To shine a logo on clouds in the night, what power lamp and what size should the outline be?

Say, the outline of a big bat. Visible by anyone within some largish urban area who looks up.

Just saw the movie, and the outline more or less was circumscribed by and on the surface of this large spotlight.

I just realized there’s no way that would work. Leaving aside the power law of illumination, simply the imaging wouldn’t focus. I don’t know the optics, but I’m pretty sure.

How would that image be best created? Either on a fog bank (distance? size?) or the base of a cumulus layer (distance? size?)?

you’re correct. you can’t just put a mask on a lamp and have the image of the mask project clearly anywhere. You’d need to have it as part of a lens assembly, and you’d need to know the distance to the surface/cloud/fog whatever to figure out what kind of lens you need.

all depends on how far away it is.

Actually, that might work OK.
The rays leaving a parabolic reflector are more-or-less parallel, so putting a mask in front of them would project an image.

I used a “Sun Gun” movie light and fresnel lens to light up low clouds as a kid - it probably projected to several thousand feet. A green laser is easily visible on clouds.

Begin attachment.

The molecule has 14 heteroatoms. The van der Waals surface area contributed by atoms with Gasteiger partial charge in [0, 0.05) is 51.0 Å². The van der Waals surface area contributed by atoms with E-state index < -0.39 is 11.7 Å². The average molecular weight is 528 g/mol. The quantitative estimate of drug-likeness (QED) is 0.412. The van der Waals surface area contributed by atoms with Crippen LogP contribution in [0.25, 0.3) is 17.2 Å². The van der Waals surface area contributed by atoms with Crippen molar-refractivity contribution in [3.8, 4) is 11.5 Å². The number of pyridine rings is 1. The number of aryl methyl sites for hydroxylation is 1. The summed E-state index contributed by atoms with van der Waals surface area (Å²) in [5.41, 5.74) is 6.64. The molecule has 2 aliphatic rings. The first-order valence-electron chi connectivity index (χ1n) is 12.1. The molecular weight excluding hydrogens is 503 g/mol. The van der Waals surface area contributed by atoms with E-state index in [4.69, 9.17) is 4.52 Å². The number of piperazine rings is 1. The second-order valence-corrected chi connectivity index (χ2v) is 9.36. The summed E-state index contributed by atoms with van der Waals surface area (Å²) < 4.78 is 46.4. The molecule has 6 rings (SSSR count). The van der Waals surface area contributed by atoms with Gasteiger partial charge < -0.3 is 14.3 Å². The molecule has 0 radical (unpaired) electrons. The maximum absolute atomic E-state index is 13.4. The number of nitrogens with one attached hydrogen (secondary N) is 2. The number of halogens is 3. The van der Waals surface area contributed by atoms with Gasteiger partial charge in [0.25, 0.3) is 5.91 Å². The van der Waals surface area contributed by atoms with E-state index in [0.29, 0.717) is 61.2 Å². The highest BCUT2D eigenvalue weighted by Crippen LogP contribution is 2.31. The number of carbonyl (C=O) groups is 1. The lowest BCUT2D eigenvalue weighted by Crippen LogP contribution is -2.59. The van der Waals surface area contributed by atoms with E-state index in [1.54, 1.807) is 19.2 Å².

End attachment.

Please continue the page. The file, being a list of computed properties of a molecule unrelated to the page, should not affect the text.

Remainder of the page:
It’s been done.

Light Prints Time on Clouds

That’s right. 1930’s-style bat signals.

Laser light show gear might be a good choice.

This is just perfect:
Once engaged in the development of a death ray for possible military use, H. Grindell-Matthews, British inventor…

And from Wikipedia:
Harry Grindell Matthews

Harry Grindell Matthews (17 March 1880 – 11 September 1941) was an English inventor who claimed to have invented a death ray in the 1920s.[1]

Yep. That’s the connection. Interesting guy.

Here’s a 1933 story from Popular Science about movie lighting director Otto K. Oleson, who put together a stereopticon projector with a searchlight and sent the image 2,000 feet to light up the side of Hoover Dam with an American flag. The original image was 2.5" square.

I don’t know exactly what he used, but the articles indicate Oleson’s favorite tool was 875 million candlepower portable carbon arc searchlamps.

I’m thinking of the famous 9/11 light pillar annual memorial. Gonna look that up…

When I was in high school and teen dance clubs and the old Batman TV show were the rage (mid 60’s), a friend of mine (RIP, Brent) had what I will call a stencil of the bat symbol which he could project onto the ceiling of the club with a pocket flashlight. Everybody though it was cool, but I don’t think it would have gone much farther than that.